Illustration by Chris Gash 

In 1950, during the weeks that followed Halloween, employees at the U.S. Fund for UNICEF noticed that a stream of checks, for amounts big and small, had started to arrive in the organization’s mailbox. The checks were donations to support UNICEF’s work to help children in countries that were still recovering from the devastation wrought by the Second World War. The employees soon discovered that the contributions came from children who had collected coins while trick-or-treating on Halloween night.

That fundraising drive, led by the Reverend Clyde Allison, Mary Emma Allison, and their children in Philadelphia, quickly became a model for other communities, and the Trick-or-Treat for UNICEF campaign became a national tradition. Today, every October, more than one million elementary school kids collect change in little orange boxes to help children in need around the world.

A lot has changed in the lives of American children during the past six decades. Door-to-door trick-or-treating has become less common. Video games and other forms of digital entertainment have limited the time that kids devote to physical play. The television set in the living room is no longer the only screen in the house. In response to these changes, our team at the U.S. Fund started to incorporate technology into the Trick-or-Treat for UNICEF campaign. When social media grew popular, we launched Halloween photo contests on Facebook and Instagram. When smartphones became ubiquitous, we created a pumpkin-carving app. But in modernizing the campaign, we neglected the element that had made it successful in the first place: kids’ intrinsic desire to help other kids.

In 2014, we began to roll out UNICEF Kid Power, a program that works with schools and families to promote both fitness and global citizenship. Kid Power builds on the “kids helping kids” tradition that began with Trick-or-Treat for UNICEF and uses wearable technology to embed philanthropy into children’s daily lives. The program combines a wrist-worn device called the UNICEF Kid Power Band with the Kid Power App. Together, the device and the app allow participants to link physical activity with an opportunity to achieve positive social impact. Kid Power is, we believe, the world’s first “wearable for good” initiative.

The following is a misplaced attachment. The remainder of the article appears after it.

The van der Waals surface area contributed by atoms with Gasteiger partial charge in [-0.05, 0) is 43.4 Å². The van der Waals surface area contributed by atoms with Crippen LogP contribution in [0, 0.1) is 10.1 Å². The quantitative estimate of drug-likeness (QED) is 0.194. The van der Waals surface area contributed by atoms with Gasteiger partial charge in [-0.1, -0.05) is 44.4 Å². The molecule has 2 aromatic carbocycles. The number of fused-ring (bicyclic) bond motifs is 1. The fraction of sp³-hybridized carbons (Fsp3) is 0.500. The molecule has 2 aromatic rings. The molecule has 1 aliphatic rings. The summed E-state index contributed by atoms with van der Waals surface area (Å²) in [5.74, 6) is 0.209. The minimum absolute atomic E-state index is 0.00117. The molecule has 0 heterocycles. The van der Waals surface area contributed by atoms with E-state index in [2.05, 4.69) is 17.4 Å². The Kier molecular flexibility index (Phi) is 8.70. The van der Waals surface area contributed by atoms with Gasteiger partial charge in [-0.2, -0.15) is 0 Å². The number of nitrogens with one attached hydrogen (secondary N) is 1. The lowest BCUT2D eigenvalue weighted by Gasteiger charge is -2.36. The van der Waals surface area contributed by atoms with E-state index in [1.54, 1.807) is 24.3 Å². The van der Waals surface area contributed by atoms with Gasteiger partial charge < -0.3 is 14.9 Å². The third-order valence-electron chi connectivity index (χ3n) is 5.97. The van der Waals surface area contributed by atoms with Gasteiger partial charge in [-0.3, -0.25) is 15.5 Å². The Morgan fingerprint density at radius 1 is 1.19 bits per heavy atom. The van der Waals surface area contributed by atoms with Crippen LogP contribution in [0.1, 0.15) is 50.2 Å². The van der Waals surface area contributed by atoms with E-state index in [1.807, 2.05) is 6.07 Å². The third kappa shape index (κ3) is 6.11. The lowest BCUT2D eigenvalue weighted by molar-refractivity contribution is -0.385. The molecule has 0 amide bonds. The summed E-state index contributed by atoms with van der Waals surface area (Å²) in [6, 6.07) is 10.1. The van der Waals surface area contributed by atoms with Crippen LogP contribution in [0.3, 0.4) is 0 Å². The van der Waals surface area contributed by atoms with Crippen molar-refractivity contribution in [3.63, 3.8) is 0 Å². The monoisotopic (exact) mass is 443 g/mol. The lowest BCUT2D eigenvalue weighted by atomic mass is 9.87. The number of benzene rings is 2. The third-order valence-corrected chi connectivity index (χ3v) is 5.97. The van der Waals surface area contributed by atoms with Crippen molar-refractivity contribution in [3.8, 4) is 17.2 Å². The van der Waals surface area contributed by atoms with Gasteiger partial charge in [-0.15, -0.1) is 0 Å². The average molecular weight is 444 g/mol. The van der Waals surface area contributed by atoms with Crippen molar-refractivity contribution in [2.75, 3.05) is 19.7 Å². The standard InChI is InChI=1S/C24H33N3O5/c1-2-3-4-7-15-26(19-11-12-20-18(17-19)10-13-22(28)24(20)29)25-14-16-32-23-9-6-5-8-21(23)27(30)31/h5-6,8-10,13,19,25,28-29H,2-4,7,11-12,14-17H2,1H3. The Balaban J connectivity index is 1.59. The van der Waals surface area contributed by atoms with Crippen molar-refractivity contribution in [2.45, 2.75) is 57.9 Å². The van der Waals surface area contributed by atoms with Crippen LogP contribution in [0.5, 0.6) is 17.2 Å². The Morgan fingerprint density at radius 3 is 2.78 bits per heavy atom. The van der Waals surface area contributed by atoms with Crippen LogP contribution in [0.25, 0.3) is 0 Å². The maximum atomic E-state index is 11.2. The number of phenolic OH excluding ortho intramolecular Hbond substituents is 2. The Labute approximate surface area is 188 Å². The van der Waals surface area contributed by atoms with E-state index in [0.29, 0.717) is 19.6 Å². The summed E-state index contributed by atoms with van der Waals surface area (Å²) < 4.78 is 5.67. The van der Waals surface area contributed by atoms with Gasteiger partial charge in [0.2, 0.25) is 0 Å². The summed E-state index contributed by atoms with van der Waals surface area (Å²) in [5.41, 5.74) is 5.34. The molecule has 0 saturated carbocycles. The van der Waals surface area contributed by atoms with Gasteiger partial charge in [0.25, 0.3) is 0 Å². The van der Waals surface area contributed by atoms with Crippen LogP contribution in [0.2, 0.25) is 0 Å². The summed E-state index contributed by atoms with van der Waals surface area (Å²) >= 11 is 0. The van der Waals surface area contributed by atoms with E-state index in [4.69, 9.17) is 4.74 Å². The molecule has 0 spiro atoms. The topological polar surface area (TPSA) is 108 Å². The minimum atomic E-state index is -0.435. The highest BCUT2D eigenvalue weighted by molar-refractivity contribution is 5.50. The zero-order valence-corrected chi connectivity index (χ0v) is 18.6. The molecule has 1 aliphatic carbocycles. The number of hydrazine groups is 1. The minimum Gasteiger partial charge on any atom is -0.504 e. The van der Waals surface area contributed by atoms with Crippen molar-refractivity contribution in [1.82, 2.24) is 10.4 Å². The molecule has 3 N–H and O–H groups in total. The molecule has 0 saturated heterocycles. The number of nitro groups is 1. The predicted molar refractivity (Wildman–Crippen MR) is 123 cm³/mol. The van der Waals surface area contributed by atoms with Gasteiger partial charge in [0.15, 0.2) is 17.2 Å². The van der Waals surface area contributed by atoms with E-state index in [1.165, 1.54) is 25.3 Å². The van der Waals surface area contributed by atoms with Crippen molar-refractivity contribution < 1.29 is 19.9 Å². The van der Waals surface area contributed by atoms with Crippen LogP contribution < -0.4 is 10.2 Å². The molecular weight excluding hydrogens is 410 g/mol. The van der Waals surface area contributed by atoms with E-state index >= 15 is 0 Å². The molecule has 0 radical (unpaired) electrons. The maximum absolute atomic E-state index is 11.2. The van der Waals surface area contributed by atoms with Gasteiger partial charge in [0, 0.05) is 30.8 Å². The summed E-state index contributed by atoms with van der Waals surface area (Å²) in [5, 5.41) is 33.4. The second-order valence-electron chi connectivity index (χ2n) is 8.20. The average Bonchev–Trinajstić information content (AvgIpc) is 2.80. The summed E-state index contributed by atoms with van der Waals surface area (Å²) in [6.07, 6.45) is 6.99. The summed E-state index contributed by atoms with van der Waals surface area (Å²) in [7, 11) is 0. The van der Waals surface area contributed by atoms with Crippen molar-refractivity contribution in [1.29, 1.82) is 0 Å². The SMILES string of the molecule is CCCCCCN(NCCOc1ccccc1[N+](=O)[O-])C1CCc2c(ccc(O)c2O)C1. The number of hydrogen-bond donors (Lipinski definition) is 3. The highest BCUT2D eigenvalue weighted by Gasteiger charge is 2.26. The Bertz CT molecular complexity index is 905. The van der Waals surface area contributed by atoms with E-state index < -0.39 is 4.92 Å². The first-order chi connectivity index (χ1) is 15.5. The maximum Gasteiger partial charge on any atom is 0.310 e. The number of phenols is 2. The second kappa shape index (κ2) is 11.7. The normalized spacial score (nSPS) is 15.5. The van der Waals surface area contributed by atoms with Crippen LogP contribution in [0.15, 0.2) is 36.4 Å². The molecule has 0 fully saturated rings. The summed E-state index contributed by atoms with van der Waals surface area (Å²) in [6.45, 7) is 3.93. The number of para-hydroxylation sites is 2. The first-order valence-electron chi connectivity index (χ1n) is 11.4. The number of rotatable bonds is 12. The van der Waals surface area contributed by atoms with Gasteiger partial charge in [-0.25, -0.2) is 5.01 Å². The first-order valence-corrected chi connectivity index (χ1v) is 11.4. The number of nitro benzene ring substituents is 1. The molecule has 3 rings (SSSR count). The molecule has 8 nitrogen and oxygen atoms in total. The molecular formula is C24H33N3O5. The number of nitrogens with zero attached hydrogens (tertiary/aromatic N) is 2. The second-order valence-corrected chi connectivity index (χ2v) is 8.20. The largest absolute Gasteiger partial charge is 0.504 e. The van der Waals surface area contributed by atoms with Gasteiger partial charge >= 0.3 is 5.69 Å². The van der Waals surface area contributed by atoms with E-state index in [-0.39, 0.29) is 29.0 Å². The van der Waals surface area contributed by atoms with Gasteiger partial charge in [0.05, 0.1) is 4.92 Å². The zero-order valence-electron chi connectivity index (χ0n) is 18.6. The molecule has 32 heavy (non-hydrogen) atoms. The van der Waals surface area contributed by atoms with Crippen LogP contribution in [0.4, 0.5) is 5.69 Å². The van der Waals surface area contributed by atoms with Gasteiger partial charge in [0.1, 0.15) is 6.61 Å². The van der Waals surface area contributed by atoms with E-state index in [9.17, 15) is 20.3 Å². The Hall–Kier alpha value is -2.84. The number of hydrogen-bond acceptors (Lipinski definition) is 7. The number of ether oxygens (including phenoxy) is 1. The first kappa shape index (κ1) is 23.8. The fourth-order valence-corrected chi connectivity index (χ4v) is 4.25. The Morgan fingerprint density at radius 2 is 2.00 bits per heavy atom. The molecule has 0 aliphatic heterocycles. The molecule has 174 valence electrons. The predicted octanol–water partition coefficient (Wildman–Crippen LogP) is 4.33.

The Future of PE

The Lancet, a UK-based medical journal, has called physical inactivity a “global pandemic.” Among children in industrialized countries like the United States, the problem has reached an especially alarming stage. According to Let’s Move Active Schools (which is part of First Lady Michelle Obama’s Let’s Move initiative), two-thirds of US children today are insufficiently active, and the Physical Activity Council reports that about one-quarter of them actually have “sedentary” lifestyles. Budget limitations and the pressure to focus on academic performance, meanwhile, have constrained efforts to initiate or expand physical education (PE) programs in schools. Indeed, only 4 percent of Title I schools—schools with a high percentage of students who receive free or reduced-price lunches—have daily PE requirements.

To date, school-based initiatives to solve this problem have been difficult to sustain or scale up. Given the high cost of operating a PE program, many schools have focused on using curriculum-based interventions, but those interventions have limitations. They typically require significant class time and are highly dependent on teachers’ ongoing effort and enthusiasm. So there is a pressing need for approaches to increasing students’ physical activity that are easy to integrate into other classroom activity and do not rely on teachers’ motivation alone.

Kids in other parts of the world face a very different problem. Worldwide, one in four children under the age of five—about 159 million children—is malnourished, and 16 million of those children suffer from severe acute malnutrition (SAM), a life-threatening condition. SAM often requires specialized care, but it’s also possible to treat this condition quickly and cost-effectively by providing a regimen of ready-to-use therapeutic food (RUTF), a peanut-based paste that is packed with protein and other nutrients. UNICEF and its partners are working to deliver this life-saving treatment. Yet as recently as 2014, they were able to reach only 19 percent of children who suffer from SAM.

UNICEF Kid Power aims to address both of these crises with a single solution. When participants engage in physical activity while wearing their Kid Power Bands, they earn Kid Power points. Those points unlock funding from corporate sponsors, parents, and other supporters, and UNICEF uses that funding to deliver RUTF packets to severely malnourished children around the world. The more kids move, the more points they earn—and the more children they help.

Today American kids spend seven hours a day—in other words, most of their non-school waking hours—in front of a TV, computer, or mobile device screen. Devices of that kind aren’t necessarily bad; in fact, they can deliver content and games that promote learning and health. But when we started working on Kid Power, we discovered that most existing wearable technology products for children were created to provide entertainment. Even products that claim to encourage positive behavior, we found, rely on prizes and other extrinsic rewards that do nothing to sustain kids’ interest or attention. So we decided to create our own wearable offering.